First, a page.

Rider modes come in the form of Road, Rain, and Off-Road. Each mode reflects preset levels of ABS and TC intervention to match its application. Road mode offers up the mode direct throttle response, taking a peek into the sport realm while making sure to avoid any of the snatchiness that can come with it. It’s also the most unrestricted in terms of intervention.Rain has a soft throttle response and is accompanied by more proactive levels of electronic intervention, as you’d want when riding in low-grip riding situations. If you’re too eager on the throttle, the TC will engage and cut power expectedly.
Off-Road mode’s throttle is a middle ground, designed to help riders modulate power when getting bounced around in the saddle. ABS is disabled for the rear wheel, while an off-road specific TC map allows a certain amount of slip, letting riders steer with the rear to a limited degree. One can’t merely light it up and make their best Dakar racer impression, but it gives you a decent amount of leeway.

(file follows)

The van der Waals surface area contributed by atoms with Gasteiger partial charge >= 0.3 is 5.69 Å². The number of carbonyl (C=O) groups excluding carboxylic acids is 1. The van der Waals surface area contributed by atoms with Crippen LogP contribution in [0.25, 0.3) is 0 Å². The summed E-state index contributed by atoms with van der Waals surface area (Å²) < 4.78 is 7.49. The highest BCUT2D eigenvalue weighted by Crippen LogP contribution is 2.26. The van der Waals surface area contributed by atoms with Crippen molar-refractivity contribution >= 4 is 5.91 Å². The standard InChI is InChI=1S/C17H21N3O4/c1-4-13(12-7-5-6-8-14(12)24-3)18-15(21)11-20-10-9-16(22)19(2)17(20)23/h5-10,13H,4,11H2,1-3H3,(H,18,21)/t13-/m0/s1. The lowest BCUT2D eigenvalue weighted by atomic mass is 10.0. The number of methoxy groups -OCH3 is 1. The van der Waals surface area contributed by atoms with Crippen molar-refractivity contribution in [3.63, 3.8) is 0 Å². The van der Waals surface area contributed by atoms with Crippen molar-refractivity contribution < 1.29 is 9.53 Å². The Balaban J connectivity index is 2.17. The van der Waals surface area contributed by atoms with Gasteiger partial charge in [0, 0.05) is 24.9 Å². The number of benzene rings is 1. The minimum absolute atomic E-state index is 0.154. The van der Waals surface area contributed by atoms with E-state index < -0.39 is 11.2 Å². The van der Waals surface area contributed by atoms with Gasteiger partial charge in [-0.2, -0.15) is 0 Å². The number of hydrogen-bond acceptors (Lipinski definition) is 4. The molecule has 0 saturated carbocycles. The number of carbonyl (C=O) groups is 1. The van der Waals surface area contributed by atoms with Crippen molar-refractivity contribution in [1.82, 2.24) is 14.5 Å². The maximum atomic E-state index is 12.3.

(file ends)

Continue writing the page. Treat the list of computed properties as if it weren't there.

My only complaint with the electronic package is that it lacks a programmable user mode. Combining throttle responses and levels of intervention can be a great help when finding something that works for you as an individual.
Let’s get back to the tectonic shift that I mentioned earlier. Improvements like these make me consider the motives of Moto Guzzi. In 2019, small motorcycle manufacturers are reluctant to spend millions of dollars in R&D to build a new engine and only use it in one model—the engine needs to be put in as many models as possible to be financially sound. The motorcycles in the V7 III line are practically begging for this motor, for instance.From that perspective of speculation, it’s clear that Moto Guzzi has kept secrets. There was no indication that something as different as the V85 was ever going to happen until the prototype appeared and, yet, here we are. Scramblers? Sport tourers? Bobbers? It could be a move that is lockstep with Triumph and its modern Bonneville platform. The V85 may represent Moto Guzzi drawing the action back, and we’ll have to wait to see if they take the shot.